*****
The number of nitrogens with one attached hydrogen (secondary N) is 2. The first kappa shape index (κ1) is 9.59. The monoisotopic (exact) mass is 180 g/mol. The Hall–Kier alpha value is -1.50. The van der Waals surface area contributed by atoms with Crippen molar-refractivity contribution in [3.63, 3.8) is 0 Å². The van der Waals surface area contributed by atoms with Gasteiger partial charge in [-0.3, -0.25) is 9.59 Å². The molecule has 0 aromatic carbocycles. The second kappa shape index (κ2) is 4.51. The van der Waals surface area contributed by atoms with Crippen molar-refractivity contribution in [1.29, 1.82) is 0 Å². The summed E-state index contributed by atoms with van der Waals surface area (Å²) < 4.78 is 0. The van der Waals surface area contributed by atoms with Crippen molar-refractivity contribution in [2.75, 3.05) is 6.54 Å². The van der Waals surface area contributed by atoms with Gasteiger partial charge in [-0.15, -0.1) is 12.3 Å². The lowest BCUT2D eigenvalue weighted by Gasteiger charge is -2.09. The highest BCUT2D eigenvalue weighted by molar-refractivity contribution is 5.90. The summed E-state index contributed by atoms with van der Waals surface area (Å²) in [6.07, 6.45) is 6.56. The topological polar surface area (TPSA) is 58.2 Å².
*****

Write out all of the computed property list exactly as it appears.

The number of nitrogens with one attached hydrogen (secondary N) is 2. The first kappa shape index (κ1) is 9.59. The monoisotopic (exact) mass is 180 g/mol. The Hall–Kier alpha value is -1.50. The van der Waals surface area contributed by atoms with Crippen molar-refractivity contribution in [3.63, 3.8) is 0 Å². The van der Waals surface area contributed by atoms with Gasteiger partial charge in [-0.3, -0.25) is 9.59 Å². The molecule has 0 aromatic carbocycles. The second kappa shape index (κ2) is 4.51. The van der Waals surface area contributed by atoms with Crippen molar-refractivity contribution in [1.29, 1.82) is 0 Å². The summed E-state index contributed by atoms with van der Waals surface area (Å²) < 4.78 is 0. The van der Waals surface area contributed by atoms with Crippen molar-refractivity contribution in [2.75, 3.05) is 6.54 Å². The van der Waals surface area contributed by atoms with Gasteiger partial charge in [-0.15, -0.1) is 12.3 Å². The lowest BCUT2D eigenvalue weighted by Gasteiger charge is -2.09. The highest BCUT2D eigenvalue weighted by molar-refractivity contribution is 5.90. The summed E-state index contributed by atoms with van der Waals surface area (Å²) in [6.07, 6.45) is 6.56. The topological polar surface area (TPSA) is 58.2 Å².